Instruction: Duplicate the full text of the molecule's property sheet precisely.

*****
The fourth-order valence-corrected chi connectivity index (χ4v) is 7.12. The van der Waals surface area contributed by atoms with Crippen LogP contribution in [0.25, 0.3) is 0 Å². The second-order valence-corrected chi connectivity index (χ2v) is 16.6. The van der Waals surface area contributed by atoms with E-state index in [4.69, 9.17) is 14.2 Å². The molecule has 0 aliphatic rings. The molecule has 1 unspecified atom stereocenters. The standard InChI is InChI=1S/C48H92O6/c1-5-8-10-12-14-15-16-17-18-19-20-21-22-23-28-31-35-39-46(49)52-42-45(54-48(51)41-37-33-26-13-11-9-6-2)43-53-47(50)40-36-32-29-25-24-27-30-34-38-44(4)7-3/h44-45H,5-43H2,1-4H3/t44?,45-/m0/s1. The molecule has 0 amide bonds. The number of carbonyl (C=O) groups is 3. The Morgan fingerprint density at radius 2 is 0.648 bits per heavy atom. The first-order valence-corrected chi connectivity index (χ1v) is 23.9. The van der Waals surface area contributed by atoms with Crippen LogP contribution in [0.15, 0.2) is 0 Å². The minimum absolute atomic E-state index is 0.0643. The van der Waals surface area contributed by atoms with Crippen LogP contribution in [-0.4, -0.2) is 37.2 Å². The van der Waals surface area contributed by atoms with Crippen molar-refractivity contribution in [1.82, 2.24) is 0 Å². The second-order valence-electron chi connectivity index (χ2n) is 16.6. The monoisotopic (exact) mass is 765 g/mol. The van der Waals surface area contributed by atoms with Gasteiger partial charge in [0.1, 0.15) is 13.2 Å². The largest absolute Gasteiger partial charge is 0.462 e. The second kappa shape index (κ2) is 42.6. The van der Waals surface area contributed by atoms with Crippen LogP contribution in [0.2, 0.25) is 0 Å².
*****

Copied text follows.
The fourth-order valence-corrected chi connectivity index (χ4v) is 7.12. The van der Waals surface area contributed by atoms with Crippen LogP contribution in [0.25, 0.3) is 0 Å². The second-order valence-corrected chi connectivity index (χ2v) is 16.6. The van der Waals surface area contributed by atoms with E-state index in [4.69, 9.17) is 14.2 Å². The molecule has 0 aliphatic rings. The molecule has 1 unspecified atom stereocenters. The standard InChI is InChI=1S/C48H92O6/c1-5-8-10-12-14-15-16-17-18-19-20-21-22-23-28-31-35-39-46(49)52-42-45(54-48(51)41-37-33-26-13-11-9-6-2)43-53-47(50)40-36-32-29-25-24-27-30-34-38-44(4)7-3/h44-45H,5-43H2,1-4H3/t44?,45-/m0/s1. The molecule has 0 amide bonds. The number of carbonyl (C=O) groups is 3. The Morgan fingerprint density at radius 2 is 0.648 bits per heavy atom. The first-order valence-corrected chi connectivity index (χ1v) is 23.9. The van der Waals surface area contributed by atoms with Crippen LogP contribution in [0.15, 0.2) is 0 Å². The minimum absolute atomic E-state index is 0.0643. The van der Waals surface area contributed by atoms with Crippen LogP contribution in [-0.4, -0.2) is 37.2 Å². The van der Waals surface area contributed by atoms with Crippen molar-refractivity contribution in [1.82, 2.24) is 0 Å². The second-order valence-electron chi connectivity index (χ2n) is 16.6. The monoisotopic (exact) mass is 765 g/mol. The van der Waals surface area contributed by atoms with Gasteiger partial charge in [0.1, 0.15) is 13.2 Å². The largest absolute Gasteiger partial charge is 0.462 e. The second kappa shape index (κ2) is 42.6. The van der Waals surface area contributed by atoms with Crippen LogP contribution in [0.2, 0.25) is 0 Å².